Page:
It's been a week since they moved in but he still hasn't put up the mirror. Even though she's asked him to. Twice. Even though he's been home.
So when she asks him if she looks okay on her way out to office, he pays attention. Puts down his book. Studies her carefully, taking in the impossibly high-heeled shoes, the long black skirt, the flawless creases of the shirt flaring out from the waist to meet the swell of her breasts, the discreet neckline, the tiny kiss of a diamond in each ear, the carefully brushed hair. Eyes still on her, he gets up off the couch, goes over to where she's standing by the door, pushes back the one tendril of hair that's fallen loose and says "You look beautiful."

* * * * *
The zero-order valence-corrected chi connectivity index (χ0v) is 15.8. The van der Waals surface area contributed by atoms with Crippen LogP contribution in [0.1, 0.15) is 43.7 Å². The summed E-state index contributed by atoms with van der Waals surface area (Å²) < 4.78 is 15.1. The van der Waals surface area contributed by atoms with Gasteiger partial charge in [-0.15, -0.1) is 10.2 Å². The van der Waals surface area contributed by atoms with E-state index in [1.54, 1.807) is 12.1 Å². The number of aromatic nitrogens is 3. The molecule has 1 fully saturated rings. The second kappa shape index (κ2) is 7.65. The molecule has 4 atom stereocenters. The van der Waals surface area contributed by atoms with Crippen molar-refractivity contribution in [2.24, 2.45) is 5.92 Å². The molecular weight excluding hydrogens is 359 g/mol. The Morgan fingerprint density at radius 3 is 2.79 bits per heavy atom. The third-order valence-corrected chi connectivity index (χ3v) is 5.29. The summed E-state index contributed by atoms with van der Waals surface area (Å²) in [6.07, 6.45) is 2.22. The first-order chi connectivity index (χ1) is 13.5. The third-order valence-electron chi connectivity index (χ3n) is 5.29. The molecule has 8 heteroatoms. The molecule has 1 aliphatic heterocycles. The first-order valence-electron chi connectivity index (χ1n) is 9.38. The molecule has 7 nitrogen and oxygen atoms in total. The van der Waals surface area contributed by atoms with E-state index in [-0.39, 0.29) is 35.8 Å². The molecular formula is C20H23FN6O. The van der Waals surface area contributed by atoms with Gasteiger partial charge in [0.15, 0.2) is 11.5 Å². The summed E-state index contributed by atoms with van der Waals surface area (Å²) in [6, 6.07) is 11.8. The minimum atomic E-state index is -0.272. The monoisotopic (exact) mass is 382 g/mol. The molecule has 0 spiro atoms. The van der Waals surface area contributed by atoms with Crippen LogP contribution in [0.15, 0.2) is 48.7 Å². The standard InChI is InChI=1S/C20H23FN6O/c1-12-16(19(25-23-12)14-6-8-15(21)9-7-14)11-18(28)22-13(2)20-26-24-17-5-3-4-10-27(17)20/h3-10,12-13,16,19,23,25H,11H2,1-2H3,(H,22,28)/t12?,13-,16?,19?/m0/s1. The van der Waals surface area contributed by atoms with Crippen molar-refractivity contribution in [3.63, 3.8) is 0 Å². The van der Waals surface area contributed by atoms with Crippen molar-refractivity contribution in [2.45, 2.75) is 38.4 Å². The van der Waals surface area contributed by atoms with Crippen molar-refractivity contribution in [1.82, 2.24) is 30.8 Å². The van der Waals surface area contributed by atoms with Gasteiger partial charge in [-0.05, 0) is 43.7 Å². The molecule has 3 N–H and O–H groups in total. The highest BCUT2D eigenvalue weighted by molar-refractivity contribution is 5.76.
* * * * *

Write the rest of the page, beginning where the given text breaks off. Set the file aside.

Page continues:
She doesn't buy it. "No, really", she says, giving him that look of tender exasperation one reserves for idiot children and inappropriately affectionate boyfriends. He maintains eye contact. "Really", he says, putting all the sincerity he can muster into his voice.
He is surprised to find that he means it.
This time she believes it too. She straightens her collar one more time, just to prove him wrong, then grabs her briefcase and heads out of the door.
He goes back to the couch, but he's lost his place in the book. He decides he may as well put the mirror up. That way maybe tomorrow she'll let him read in peace.